Contractors renovating a city-owned parking garage in Cambridge failed to ensure that walls and floors didn’t collapse during demolition work and let employees access areas that had been structurally compromised, according to federal workplace safety regulators who inspected the job site after one worker was killed and a second was severely injured there in March.
Inspectors from the US Occupational Safety and Health Administration found that supports securing stairwell floors were removed from the First Street Garage, while the floors themselves were left in place, and concrete was chipped from stairwell platforms, weakening the structure and making it vulnerable to collapse. The agency issued safety citations and wants the general contractor, STRUCTURALof Columbia, Md., to pay $68,265 in fines. OSHA is also seeking to impose penalties of $20,480 against the subcontractor, LBR Property Services LLC of South Windsor, Conn., records show.
Christopher Stuck, 56, a LBR Property Services employee from South Windsor, was killed when the stairwell collapsed on the morning of March 3. The Office of the Chief Medical Examiner determined his death was an accident and no charges have been filed, according to records released Thursday by the Middlesex district attorney’s office.
Brent Robert, the principal of LBR Property Services who was working with Stuck, sustained severe injuries and can no longer work, according to a wrongful death lawsuit filed last month in Middlesex Superior Court. The lawsuit, which was also filed on behalf of Stuck’s estate, alleges that the general contractor and others overseeing the renovation directed the men to work in an unsafe area where earlier construction had “impacted the stability” of the stairway that collapsed.
The two companies are challenging the OSHA citations, which were issued on Aug. 25.
The lawsuit, safety citations, and investigative records provide the most detailed public accounting to date of the deadly collapse, which occurred one week after two workers repairing a sewer line were killed at a construction site in Boston’s Financial District. Last month, OHSA announced it wants to impose $1.3 million in fines for workplace safety violations it uncovered at the Boston job site.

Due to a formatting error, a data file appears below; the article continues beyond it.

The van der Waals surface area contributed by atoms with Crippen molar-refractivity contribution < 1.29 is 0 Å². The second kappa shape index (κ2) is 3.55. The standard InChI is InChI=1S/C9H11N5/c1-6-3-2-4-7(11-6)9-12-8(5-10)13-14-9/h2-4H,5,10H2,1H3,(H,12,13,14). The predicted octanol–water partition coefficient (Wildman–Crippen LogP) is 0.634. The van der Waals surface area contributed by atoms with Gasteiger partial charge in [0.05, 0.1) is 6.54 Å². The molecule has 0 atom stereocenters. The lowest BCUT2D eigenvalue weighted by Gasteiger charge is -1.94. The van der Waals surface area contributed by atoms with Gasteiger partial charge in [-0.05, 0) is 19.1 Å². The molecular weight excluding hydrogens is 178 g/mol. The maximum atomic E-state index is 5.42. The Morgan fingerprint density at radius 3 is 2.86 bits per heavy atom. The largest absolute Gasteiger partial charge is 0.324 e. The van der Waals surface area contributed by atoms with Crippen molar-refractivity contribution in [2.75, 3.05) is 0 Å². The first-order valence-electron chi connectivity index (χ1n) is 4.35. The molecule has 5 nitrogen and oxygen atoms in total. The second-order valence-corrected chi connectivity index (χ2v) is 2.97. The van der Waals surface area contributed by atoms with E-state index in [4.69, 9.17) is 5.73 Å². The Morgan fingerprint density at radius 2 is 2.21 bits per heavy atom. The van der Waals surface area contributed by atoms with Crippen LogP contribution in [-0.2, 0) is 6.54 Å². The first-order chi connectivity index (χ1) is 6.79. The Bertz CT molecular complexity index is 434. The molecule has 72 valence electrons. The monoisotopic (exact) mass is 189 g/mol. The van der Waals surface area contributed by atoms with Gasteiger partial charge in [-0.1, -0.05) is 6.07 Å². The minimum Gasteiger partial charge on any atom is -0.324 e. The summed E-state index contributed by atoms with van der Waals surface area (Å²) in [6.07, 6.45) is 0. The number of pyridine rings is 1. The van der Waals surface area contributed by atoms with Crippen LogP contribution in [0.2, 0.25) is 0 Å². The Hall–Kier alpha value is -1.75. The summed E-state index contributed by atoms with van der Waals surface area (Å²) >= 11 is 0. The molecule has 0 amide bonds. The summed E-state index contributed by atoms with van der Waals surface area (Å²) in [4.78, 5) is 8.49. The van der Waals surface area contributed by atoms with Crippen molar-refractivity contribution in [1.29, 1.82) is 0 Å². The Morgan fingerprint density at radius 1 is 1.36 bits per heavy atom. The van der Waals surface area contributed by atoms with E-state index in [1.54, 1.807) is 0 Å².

In an e-mail, a spokesman for STRUCTURAL said it “continues to extend its thoughts, prayers and sympathy” to Stuck’s family and wishes Robert “a speedy recovery.” Mike Biesiada, the spokesman, said the company “strongly disagrees” with the OSHA citations. He declined to comment further, citing the lawsuit, OSHA action, and an investigation by the city of Cambridge.
The company was awarded a contract for the project in September 2020 after it submitted the lowest bid at just under $1.5 million, city records show.
Lawyers for LBR Property Services didn’t respond to requests for comment. An attorney handling the wrongful death lawsuit declined to comment.
A State Police report said Stuck and Robert were removing metal railings inside a stairwell on the garage’s fourth floor when the stairs gave way. Robert fell to the first floor and was taken to Massachusetts General Hospital. Stuck was pronounced dead at the scene.
Photographs taken inside the stairwell after the collapse show rusted steel and concrete stairs that had broken free and landed precariously on a platform covered by debris. The photographs showed holes in some of the concrete stair treads.
OHSA inspectors issued five citations each to both companies, faulting them for failing to protect workers from possible falls or structural collapse and not conducting an engineering survey to assess the work area before demolition began. Inspectors said the companies also didn’t check to ensure that the job site was structurally safe for workers.
A spokesman for the city of Cambridge didn’t respond Thursday to inquiries about the status of the parking garage renovation project.
In Boston, the City Council on Monday plans to discuss concerns about construction site safety during a virtual hearing before its Committee on Small Business and Workforce Development.
Councilors Michael Flaherty, Ed Flynn, and Liz Breadon pushed for the hearing following revelations that Atlantic Coast Utilities, the company involved in the construction fatalities on Feb. 24 in Boston’s Financial District, had failed to disclose in August 2019 and December 2020 that it had been cited by OSHA for workplace safety violations, as required by the city.